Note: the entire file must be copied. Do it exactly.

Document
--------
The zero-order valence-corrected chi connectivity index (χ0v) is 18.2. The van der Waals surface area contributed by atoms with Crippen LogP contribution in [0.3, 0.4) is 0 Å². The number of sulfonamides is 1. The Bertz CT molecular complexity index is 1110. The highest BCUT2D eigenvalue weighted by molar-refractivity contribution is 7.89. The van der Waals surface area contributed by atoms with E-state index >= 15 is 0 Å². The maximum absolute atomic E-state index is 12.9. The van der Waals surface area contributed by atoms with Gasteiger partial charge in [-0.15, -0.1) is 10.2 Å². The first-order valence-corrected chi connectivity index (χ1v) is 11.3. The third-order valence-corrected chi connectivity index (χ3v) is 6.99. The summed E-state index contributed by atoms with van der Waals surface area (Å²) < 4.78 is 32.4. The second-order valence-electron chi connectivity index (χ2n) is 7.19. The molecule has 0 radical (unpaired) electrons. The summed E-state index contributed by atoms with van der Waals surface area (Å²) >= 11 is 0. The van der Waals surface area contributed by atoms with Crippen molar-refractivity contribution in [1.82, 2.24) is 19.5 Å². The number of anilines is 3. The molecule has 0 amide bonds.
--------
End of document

The zero-order valence-corrected chi connectivity index (χ0v) is 18.2. The van der Waals surface area contributed by atoms with Crippen LogP contribution in [0.3, 0.4) is 0 Å². The number of sulfonamides is 1. The Bertz CT molecular complexity index is 1110. The highest BCUT2D eigenvalue weighted by molar-refractivity contribution is 7.89. The van der Waals surface area contributed by atoms with E-state index >= 15 is 0 Å². The maximum absolute atomic E-state index is 12.9. The van der Waals surface area contributed by atoms with Gasteiger partial charge in [-0.15, -0.1) is 10.2 Å². The first-order valence-corrected chi connectivity index (χ1v) is 11.3. The third-order valence-corrected chi connectivity index (χ3v) is 6.99. The summed E-state index contributed by atoms with van der Waals surface area (Å²) < 4.78 is 32.4. The second-order valence-electron chi connectivity index (χ2n) is 7.19. The molecule has 0 radical (unpaired) electrons. The summed E-state index contributed by atoms with van der Waals surface area (Å²) >= 11 is 0. The van der Waals surface area contributed by atoms with Crippen molar-refractivity contribution in [1.82, 2.24) is 19.5 Å². The number of anilines is 3. The molecule has 0 amide bonds.